Mathias Fröhlich wrote

> Sent: 08 July 2004 10:38
> To: FlightGear developers discussions
> Subject: Re: [Flightgear-devel] status of aircraft carrier
> On Mittwoch, 7. Juli 2004 21:32, Vivian Meazza wrote:
> > It would be a shame if we can't model individual wires, 
> then we could 
> > experience hook-skip whereby the hook can miss all the 
> wires. A chum 
> > of mine went around 14 times trying to catch a wire in a 
> Gannet aboard 
> > HMS Hermes. But I think the 'wire-surface' would do quite well.

> Hmm, let me explain a bit.
> I for myself will be happy to model the relality in detail. 
> That wire-surface has grown from an experience I have made 
> during the past 
> half year when I wanted to push changes into JSBSim. For 
> example, I often 
> proposed a mechanical system which much better models gears. 
> This is not hard 
> to do from my point of view. But Jon always told me that this 
> stuff is tooo 
> complicated and it is better to keep things as simple as 
> possible. So that 'wire surface' has really grown from a 
> extrapolation of my counterpart 
> in JSBSim to the flightgear community ...

As I said, I think the 'wire surface' will do fine. KISS, at least at first.

> ... I am happy with individual wires. It is a bit harder 
> since we do only have 
> the position of the hook at discrete times. But I have also 
> thought about 
> that:
> Does the surface spanned from the hook in the previous time step 
> and the hook in 
> this time step intersect a wire?
> If yes we can have a probability where we catch. And if so 
> apply two forces 
> from the ends of the wire.
> So the API between the FDM and Flightgear will look something 
> like a function 
> taking a geometry of a rectangle and returning a bool which 
> tells if a wire 
> is caught and where the two points are where the wire leaves 
> the deck. And as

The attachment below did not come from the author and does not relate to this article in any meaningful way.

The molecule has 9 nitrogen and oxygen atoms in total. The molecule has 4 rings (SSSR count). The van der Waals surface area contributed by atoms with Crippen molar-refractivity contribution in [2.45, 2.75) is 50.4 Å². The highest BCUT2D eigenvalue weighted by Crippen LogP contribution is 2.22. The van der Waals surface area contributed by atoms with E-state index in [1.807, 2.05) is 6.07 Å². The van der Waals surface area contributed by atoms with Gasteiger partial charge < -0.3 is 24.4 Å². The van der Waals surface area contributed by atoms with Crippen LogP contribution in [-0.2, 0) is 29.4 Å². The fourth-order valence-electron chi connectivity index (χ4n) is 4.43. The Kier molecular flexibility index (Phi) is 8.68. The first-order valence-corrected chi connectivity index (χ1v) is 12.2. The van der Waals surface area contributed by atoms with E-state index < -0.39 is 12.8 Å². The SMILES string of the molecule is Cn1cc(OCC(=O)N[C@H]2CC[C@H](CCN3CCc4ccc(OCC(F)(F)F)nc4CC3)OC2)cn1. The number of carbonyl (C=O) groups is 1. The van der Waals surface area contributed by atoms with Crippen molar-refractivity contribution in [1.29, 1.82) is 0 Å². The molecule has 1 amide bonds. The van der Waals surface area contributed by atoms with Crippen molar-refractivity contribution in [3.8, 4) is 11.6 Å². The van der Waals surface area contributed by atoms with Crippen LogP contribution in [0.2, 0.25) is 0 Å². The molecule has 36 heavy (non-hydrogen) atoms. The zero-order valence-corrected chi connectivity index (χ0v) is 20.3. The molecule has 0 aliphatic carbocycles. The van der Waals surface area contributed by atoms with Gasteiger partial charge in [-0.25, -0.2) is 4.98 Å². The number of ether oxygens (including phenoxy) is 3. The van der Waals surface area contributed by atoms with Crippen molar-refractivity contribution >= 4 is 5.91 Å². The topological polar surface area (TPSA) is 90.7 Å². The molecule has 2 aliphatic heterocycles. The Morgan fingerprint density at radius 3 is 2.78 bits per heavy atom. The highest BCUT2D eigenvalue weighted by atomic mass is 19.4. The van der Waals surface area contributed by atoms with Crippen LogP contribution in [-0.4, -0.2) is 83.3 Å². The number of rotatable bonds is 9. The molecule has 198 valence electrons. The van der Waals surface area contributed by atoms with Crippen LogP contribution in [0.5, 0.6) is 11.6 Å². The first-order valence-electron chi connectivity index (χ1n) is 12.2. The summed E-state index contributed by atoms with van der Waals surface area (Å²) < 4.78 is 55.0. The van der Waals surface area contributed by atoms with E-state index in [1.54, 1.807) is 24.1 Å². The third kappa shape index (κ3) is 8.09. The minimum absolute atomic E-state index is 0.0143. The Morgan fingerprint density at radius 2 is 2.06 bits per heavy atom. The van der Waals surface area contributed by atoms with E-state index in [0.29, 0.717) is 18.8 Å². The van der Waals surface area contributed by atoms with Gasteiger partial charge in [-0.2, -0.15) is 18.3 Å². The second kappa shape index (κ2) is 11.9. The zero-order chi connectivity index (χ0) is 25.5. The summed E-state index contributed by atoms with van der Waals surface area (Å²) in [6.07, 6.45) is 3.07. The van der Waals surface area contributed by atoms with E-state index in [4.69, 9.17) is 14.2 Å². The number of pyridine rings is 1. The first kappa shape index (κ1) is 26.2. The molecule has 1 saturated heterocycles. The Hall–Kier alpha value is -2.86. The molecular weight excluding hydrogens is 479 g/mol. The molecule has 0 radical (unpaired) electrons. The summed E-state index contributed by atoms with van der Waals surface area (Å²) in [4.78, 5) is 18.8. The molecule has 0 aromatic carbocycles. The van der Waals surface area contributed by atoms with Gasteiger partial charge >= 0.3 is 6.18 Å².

> usual, how these two points move.

The wire slips through the hook, so I think that the action of the wire con
be regarded as a decelerating force acting at the hook attachment point,
along the aircraft centreline. Good enough I think.

> > It's very difficult to manoeuvre an aircraft onto a cat. You should 
> > consider modelling the self-aligning rollers and chocks 
> which bodily 
> > shift the aircraft into the correct  position. This need be no more 
> > than a area on the deck on which, if the main wheels are resting on 
> > it, a press of a key will automatically correctly position the 
> > aircraft.
> So with a little jump to the right :)

> Sounds sensible!

Just like real life.
> > A key press should signify when the pilot is ready for launch, then 
> > the cat should fire after a random interval after.
> >
> > The Jet Blast Deflectors (JBDs) could also be modelled.
> Hehe :)
> And a cat officer showing you where to taxi :)
> And all these guys with yellow and green and whatever jackets :)
> One by one. But yes ...

I've seen it done in another flightsim. Back to bones?
> I think I will put several hundred wires onto KSFO's runway 
> to do the first 
> tests :)

Nothing like making it hard :-)

> > I can provide more details if you are interested.
> Yes, whatever you fell that could be useful.
> References ..

I'm looking in my library for some nice photos. 



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